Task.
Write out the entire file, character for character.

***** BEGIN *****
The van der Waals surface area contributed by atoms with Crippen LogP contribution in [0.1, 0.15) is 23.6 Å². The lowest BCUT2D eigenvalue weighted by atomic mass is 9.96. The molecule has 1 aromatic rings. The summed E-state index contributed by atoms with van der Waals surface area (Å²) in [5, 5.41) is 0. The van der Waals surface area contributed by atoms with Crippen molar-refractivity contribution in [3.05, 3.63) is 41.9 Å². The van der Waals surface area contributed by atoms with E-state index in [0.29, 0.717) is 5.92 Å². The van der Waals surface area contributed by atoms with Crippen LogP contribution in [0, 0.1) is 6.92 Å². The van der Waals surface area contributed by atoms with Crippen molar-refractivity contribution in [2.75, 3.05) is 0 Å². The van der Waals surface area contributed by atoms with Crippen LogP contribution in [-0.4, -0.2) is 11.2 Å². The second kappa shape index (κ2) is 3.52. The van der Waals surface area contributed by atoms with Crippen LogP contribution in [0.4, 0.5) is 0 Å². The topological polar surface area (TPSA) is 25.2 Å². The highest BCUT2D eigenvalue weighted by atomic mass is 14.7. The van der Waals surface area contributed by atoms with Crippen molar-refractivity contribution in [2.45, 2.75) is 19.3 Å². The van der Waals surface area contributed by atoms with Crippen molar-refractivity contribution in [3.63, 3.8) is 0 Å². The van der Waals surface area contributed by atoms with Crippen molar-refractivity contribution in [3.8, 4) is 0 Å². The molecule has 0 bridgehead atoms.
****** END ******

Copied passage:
The van der Waals surface area contributed by atoms with Crippen LogP contribution in [0.1, 0.15) is 23.6 Å². The lowest BCUT2D eigenvalue weighted by atomic mass is 9.96. The molecule has 1 aromatic rings. The summed E-state index contributed by atoms with van der Waals surface area (Å²) in [5, 5.41) is 0. The van der Waals surface area contributed by atoms with Crippen molar-refractivity contribution in [3.05, 3.63) is 41.9 Å². The van der Waals surface area contributed by atoms with E-state index in [0.29, 0.717) is 5.92 Å². The van der Waals surface area contributed by atoms with Crippen LogP contribution in [0, 0.1) is 6.92 Å². The van der Waals surface area contributed by atoms with Crippen molar-refractivity contribution in [2.75, 3.05) is 0 Å². The van der Waals surface area contributed by atoms with Crippen LogP contribution in [-0.4, -0.2) is 11.2 Å². The second kappa shape index (κ2) is 3.52. The van der Waals surface area contributed by atoms with Crippen LogP contribution in [0.4, 0.5) is 0 Å². The topological polar surface area (TPSA) is 25.2 Å². The highest BCUT2D eigenvalue weighted by atomic mass is 14.7. The van der Waals surface area contributed by atoms with Crippen molar-refractivity contribution in [2.45, 2.75) is 19.3 Å². The van der Waals surface area contributed by atoms with Crippen molar-refractivity contribution in [3.63, 3.8) is 0 Å². The van der Waals surface area contributed by atoms with Crippen molar-refractivity contribution in [3.8, 4) is 0 Å². The molecule has 0 bridgehead atoms.